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Gamma Linoleic Acid
The Evening Primrose is a very unique plant. It reaches a height of eight feet tall and its flowers open only in the evening, fluorescing under the light of the moon. Its healing properties allow it to help strengthen the heart and the circulatory system.
The history of the use of evening primrose is not as extensive as many herbal remedies. The Coahuilla Indians gathered leaves and caterpillars from it for food. Early English settlers of the Americas took evening primrose back to England where it was cultivated for its nut-flavored root.
It is modern scientific research which has brought the health benefits of this plant to light. It has been discovered that oil derived from the seeds of this plant is helpful in a wide range of health problems, including: obesity, premenstrual syndrome, arthritis, multiple sclerosis, brittle nails, eczema, heart disease, high blood pressure, alcoholism and schizophrenia.
The key to effectiveness of evening primrose oil is the presence of gamma linoleic acid (GLA). GLA is an essential fatty acid. Essential fatty acids, like vitamins and some amino acids are substances that the body needs to function properly, but that it cannot produce. This means that GLA must come from dietary sources.
But what is the function of GLA? GLA is the parent compound to omega-3 and omega-6 fatty acids. But it is even more important in the production of substances known as prostaglandins. Our bodies take linoleic acid (abundant in vegetables) and change it into G LA, then into diho- mogamma-linoleic acid to arachadonic acid. The arachadonic acid is then used to produce prostaglandins. Prostaglandins are hormone-like substances that regulate blood pressure and clotting.
By now, you may be wondering, "if I eat vegetables that supply linoleic acid, why do I need a supplement of GLA?" Our diet, high in saturated fats and processed vegetable oils, inhibits the body's ability to change linoleic acid to GLA. This means that by supplementing the diet with GLA, the body can skip a step and more efficiently produce the prostaglandins.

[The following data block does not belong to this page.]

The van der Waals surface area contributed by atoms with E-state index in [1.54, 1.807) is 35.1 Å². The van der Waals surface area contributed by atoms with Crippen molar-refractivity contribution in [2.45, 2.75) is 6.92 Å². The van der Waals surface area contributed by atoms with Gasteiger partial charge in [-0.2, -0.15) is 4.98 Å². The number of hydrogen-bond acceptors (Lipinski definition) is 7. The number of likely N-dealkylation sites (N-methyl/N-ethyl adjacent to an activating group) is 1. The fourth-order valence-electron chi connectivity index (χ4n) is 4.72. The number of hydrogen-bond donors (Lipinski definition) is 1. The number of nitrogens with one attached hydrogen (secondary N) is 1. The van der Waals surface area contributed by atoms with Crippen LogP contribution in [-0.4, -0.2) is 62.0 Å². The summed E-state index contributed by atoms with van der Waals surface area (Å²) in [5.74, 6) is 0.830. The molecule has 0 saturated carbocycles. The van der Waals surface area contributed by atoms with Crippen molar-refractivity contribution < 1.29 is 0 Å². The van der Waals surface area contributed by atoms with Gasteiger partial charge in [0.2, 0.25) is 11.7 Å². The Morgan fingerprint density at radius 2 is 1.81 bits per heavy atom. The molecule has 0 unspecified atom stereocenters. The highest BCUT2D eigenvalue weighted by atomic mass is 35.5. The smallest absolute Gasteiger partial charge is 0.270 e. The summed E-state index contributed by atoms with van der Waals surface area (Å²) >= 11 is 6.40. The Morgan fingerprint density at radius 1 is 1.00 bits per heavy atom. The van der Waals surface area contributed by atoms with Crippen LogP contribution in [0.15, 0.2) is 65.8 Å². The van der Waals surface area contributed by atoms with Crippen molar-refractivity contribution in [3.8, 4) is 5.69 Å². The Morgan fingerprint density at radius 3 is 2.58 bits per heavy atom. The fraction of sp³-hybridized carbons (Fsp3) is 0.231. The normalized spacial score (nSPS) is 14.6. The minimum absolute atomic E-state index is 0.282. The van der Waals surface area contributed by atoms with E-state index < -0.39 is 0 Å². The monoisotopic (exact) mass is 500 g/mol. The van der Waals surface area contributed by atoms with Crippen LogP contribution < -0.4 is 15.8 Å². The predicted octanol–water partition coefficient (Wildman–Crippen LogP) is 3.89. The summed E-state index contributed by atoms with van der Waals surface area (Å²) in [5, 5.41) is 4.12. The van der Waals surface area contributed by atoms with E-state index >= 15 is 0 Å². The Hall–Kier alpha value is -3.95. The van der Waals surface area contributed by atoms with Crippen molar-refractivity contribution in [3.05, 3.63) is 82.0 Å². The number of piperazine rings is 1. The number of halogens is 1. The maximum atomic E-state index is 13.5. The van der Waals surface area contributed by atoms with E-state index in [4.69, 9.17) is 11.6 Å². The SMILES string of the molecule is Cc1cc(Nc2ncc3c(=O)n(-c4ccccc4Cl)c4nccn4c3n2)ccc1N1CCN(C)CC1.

As it turns out, evening primrose is the only significant dietary source of GLA besides black currant oil and breast milk. This is why evening primrose oil can be so important to relieving the conditions already mentioned.
One of the overall effects of evening primrose oil is that it works as an anticoagulant to lower blood pressure and strengthens the heart.
Vitamin E: Evening primrose oil soft gels also contain d-alpha tocopherol, a form of Vitamin E. Vitamin E is a nutrient that protects the heart and lowers cholesterol. It does this by preventing LDL cholesterol from reacting with oxygen. This is important because oxidized LDL cholesterol is what deposits itself in the arteries leading to atherosclerosis. Vitamin E is also a strong antioxidant.
The generally recommended dosage of evening primrose oil is one soft gel capsule once daily with a meal. For serious immune problems people often use two or three times that amount.
Evening Primrose (90 softgel capsules)